JOHANNESBURG, South Africa - Thousands of South Africans filed into the 94,000-seat soccer stadium in Soweto early Tuesday for the state memorial service of the nation’s apartheid-struggle hero,
Low gray clouds and misty rain cast a somber mood, but the atmosphere in the stadium was joyful and exuberant, as the crowds sang liberation struggle songs, danced, ululated, whistled and blasted vuvuzelas – the plastic trumpets that South Africans blow at soccer matches and joyful occasions, waiting for the service to begin.
Outside the stadium, shaped to like a great calabash, or African bowl fashioned from a gourd, flags flew at half-staff.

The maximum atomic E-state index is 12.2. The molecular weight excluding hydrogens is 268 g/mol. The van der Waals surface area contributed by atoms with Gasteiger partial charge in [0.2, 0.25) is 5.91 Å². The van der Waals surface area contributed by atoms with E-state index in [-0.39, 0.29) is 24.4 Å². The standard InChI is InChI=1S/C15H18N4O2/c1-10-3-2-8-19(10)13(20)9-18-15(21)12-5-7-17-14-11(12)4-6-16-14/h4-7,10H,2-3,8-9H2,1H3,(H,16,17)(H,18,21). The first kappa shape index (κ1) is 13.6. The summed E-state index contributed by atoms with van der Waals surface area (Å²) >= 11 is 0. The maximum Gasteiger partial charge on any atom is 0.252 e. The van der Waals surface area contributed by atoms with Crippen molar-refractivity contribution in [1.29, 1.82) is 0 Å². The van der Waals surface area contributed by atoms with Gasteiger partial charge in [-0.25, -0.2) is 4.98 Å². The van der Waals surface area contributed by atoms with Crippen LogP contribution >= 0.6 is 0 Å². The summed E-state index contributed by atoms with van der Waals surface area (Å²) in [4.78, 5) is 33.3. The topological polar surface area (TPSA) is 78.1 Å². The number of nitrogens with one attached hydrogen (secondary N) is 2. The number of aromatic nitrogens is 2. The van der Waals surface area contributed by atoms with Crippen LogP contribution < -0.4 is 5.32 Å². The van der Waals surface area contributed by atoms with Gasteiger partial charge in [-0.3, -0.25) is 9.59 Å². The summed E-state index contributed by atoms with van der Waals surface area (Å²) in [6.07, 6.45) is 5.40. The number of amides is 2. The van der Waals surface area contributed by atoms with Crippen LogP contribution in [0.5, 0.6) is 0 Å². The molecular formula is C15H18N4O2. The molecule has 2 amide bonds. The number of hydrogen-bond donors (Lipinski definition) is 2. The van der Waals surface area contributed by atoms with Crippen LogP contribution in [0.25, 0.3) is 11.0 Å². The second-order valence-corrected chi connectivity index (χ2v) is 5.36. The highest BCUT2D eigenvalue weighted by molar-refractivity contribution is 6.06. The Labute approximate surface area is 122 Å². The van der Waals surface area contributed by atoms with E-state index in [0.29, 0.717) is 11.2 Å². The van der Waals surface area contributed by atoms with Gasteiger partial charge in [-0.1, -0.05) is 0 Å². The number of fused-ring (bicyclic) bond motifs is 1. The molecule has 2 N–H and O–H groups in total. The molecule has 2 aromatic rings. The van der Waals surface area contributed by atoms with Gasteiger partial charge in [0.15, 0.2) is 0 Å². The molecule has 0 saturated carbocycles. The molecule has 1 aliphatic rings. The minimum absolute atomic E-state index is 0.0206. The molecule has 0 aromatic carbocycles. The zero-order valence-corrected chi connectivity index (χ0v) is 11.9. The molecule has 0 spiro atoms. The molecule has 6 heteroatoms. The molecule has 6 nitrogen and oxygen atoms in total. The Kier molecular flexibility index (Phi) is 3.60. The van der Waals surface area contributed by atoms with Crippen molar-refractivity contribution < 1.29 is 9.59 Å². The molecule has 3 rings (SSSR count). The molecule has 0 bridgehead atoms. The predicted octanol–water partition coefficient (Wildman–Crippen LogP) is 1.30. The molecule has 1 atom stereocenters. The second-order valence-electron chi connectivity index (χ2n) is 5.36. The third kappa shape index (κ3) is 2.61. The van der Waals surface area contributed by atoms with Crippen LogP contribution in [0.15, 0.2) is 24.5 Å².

The crowd pressed forward, wearing African National
The service was due to begin at 11 a.m. with the stirring notes of the South African national anthem, followed by interfaith prayers.
One of Mandela’s closest friends, Andrew Mlangeni, who occupied the cell next to him at Robben Island, was to speak first, followed by a representative of the Mandela family, General Thanduxolo Mandela. Four of Mandela’s grandchildren, Mbuso Mandela, Andile Mandela, Zozuko Dlamini and Phumla Mandela were to speak next followed by
With only a fraction of the stadium seats filled by about 8 a.m. the sound of the crowd was deafening.
The stadium is the last place Nelson Mandela appeared in public, at the close of the 2010 soccer